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Helping Raise Awareness And Challenging The Stigma Associated With Alzheimer’s

September is World Alzheimer’s Awareness Month. On a personal note, my wife and I have experience helping to care for my mother who has been living with memory loss for more than five years. As a financial planner helping my clients prepare for the best retirement years possible, I have seen the results this devastating disease can have on families. And, as a financial planner, I know the absolute importance of having legal financial documents in place prior to receiving a diagnosis of Alzheimer’s or other dementias. Fortunately, my mother’s financial affairs were in order before she was diagnosed.

I am not an attorney, so I do not offer legal advice. However, having seen how an estate can become legally embroiled when a family has not made the appropriate arrangements prior to a diagnosis of dementia of any kind inspires me to encourage my readers to consider the implications and act sooner rather than later. This is also my way of helping to raise awareness during World Alzheimer’s Awareness Month.

According to the Alzheimer’s Disease International website, many people are of the belief that Alzheimer’s is a normal functioning of aging. They say that is not true, which is why it is so important to recognize the symptoms and make important decisions before any diagnosis.

September 21st World Alzheimer’s Awareness Day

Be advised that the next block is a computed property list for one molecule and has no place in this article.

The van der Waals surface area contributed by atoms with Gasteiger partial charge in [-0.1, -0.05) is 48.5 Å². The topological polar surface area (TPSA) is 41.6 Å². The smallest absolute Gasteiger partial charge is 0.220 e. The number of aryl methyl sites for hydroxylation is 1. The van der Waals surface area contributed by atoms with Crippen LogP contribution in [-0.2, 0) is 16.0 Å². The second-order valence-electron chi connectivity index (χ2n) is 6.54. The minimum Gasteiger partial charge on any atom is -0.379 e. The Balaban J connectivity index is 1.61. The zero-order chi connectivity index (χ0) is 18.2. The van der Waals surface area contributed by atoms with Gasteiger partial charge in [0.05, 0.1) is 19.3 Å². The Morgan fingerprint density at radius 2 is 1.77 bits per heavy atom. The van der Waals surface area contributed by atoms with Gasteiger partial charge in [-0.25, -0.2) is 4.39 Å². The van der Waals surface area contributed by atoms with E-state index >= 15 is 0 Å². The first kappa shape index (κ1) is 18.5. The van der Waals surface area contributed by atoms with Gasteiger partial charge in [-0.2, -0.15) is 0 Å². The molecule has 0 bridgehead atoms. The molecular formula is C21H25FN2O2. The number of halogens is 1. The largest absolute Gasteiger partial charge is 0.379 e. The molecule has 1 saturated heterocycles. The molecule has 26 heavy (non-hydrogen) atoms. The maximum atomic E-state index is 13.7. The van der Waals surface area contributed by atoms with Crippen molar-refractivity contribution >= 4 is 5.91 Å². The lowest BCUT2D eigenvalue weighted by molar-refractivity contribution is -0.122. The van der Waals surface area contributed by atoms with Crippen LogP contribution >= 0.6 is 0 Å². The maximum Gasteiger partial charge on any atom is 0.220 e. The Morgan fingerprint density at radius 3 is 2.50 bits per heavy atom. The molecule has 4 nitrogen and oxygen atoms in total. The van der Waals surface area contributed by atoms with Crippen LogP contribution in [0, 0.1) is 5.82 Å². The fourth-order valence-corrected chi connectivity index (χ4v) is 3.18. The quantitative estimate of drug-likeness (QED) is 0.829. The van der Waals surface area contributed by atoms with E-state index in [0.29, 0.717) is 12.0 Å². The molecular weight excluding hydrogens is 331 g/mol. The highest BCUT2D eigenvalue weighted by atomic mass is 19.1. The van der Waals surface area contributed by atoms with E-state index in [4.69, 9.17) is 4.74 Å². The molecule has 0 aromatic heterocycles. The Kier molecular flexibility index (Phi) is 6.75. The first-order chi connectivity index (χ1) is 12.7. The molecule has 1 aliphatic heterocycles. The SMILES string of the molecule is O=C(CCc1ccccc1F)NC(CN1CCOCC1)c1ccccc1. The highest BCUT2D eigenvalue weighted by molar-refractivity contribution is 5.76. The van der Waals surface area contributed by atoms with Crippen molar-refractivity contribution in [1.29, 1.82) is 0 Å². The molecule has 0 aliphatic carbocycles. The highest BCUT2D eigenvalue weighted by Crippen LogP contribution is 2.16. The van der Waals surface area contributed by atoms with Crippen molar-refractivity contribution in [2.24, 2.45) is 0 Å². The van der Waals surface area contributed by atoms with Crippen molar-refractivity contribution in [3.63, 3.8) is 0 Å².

Turning to the National Institute of Health (NIH) website, the experts there say that “Many people are unprepared to deal with the legal and financial consequences of a serious illness such as Alzheimer’s disease or related dementia. Legal and medical experts encourage people recently diagnosed with a serious illness — particularly one that is expected to cause declining mental and physical health — to examine and update their financial and health care arrangements as soon as possible. Basic legal and financial documents, such as a will, a living trust, and advance directives, are available to ensure that the person's late-stage or end-of-life health care and financial decisions are carried out.”

Very often, it is noted by many Alzheimer’s organizations that, after a diagnosis of Alzheimer’s or other dementia, financial planning often gets pushed aside because of the stress and fear this topic evokes.

Avoiding addressing these important financial decisions before an illness happens only makes matters worse.

Prepare For The Unexpected

Saving for retirement is one thing but being prepared for the unexpected is right up there in importance. I encourage you to check out the various Alzheimer’s websites, with special attention to the world Alzheimer’s awareness website offering ways to get involved locally.

We faced the devastation of the COVID-19 pandemic on a global scale for which no one was prepared. Let this serve as an example as we continue onward to take important measures to prepare for the unexpected diagnosis of Alzheimer’s or other dementias. Currently there are nearly 6 million people in America diagnosed with Alzheimer’s. Learn to recognize the symptoms so that if you or a loved one begins to show signs, you will have a better idea than most how to proceed.

Review financial and legal documents on a regular basis to make sure your loved one’s healthcare needs are going to provide the kind of care you want them to have and that they deserve. If you feel so inclined, get involved in local Alzheimer’s Awareness activities.

We can do our best to be prepared for the worst-case scenarios in life. However, when a loved one is unexpectedly diagnosed with Alzheimer’s it’s especially important to have all your financial concerns in place while the loved one is mentally capable of making important decisions.

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